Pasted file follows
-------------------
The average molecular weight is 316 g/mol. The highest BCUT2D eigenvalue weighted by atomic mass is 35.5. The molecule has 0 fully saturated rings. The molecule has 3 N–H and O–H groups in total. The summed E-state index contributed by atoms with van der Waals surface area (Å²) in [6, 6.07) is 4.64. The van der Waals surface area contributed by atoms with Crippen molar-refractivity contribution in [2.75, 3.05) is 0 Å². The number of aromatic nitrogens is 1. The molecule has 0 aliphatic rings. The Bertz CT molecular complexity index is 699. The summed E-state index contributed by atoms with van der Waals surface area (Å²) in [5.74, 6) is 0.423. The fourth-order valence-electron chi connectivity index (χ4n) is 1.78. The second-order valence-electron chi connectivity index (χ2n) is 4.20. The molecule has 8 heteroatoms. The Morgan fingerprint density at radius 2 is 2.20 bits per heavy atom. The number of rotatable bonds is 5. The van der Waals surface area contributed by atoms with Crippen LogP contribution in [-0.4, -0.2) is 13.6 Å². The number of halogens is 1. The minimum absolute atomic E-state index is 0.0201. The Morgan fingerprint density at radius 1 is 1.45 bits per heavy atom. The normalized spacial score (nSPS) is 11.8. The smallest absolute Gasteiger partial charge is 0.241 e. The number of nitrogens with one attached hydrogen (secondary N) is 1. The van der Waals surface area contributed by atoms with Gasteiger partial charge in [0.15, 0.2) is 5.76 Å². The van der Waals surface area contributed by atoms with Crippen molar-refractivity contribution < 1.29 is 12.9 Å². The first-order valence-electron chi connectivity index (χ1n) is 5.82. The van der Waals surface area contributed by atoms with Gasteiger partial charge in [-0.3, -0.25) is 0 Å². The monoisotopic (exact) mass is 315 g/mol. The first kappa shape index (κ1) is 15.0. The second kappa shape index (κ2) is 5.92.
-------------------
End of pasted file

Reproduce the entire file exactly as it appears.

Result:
The average molecular weight is 316 g/mol. The highest BCUT2D eigenvalue weighted by atomic mass is 35.5. The molecule has 0 fully saturated rings. The molecule has 3 N–H and O–H groups in total. The summed E-state index contributed by atoms with van der Waals surface area (Å²) in [6, 6.07) is 4.64. The van der Waals surface area contributed by atoms with Crippen molar-refractivity contribution in [2.75, 3.05) is 0 Å². The number of aromatic nitrogens is 1. The molecule has 0 aliphatic rings. The Bertz CT molecular complexity index is 699. The summed E-state index contributed by atoms with van der Waals surface area (Å²) in [5.74, 6) is 0.423. The fourth-order valence-electron chi connectivity index (χ4n) is 1.78. The second-order valence-electron chi connectivity index (χ2n) is 4.20. The molecule has 8 heteroatoms. The Morgan fingerprint density at radius 2 is 2.20 bits per heavy atom. The number of rotatable bonds is 5. The van der Waals surface area contributed by atoms with Crippen LogP contribution in [-0.4, -0.2) is 13.6 Å². The number of halogens is 1. The minimum absolute atomic E-state index is 0.0201. The Morgan fingerprint density at radius 1 is 1.45 bits per heavy atom. The normalized spacial score (nSPS) is 11.8. The smallest absolute Gasteiger partial charge is 0.241 e. The number of nitrogens with one attached hydrogen (secondary N) is 1. The van der Waals surface area contributed by atoms with Gasteiger partial charge in [0.15, 0.2) is 5.76 Å². The van der Waals surface area contributed by atoms with Crippen molar-refractivity contribution < 1.29 is 12.9 Å². The first-order valence-electron chi connectivity index (χ1n) is 5.82. The van der Waals surface area contributed by atoms with Gasteiger partial charge in [-0.3, -0.25) is 0 Å². The monoisotopic (exact) mass is 315 g/mol. The first kappa shape index (κ1) is 15.0. The second kappa shape index (κ2) is 5.92.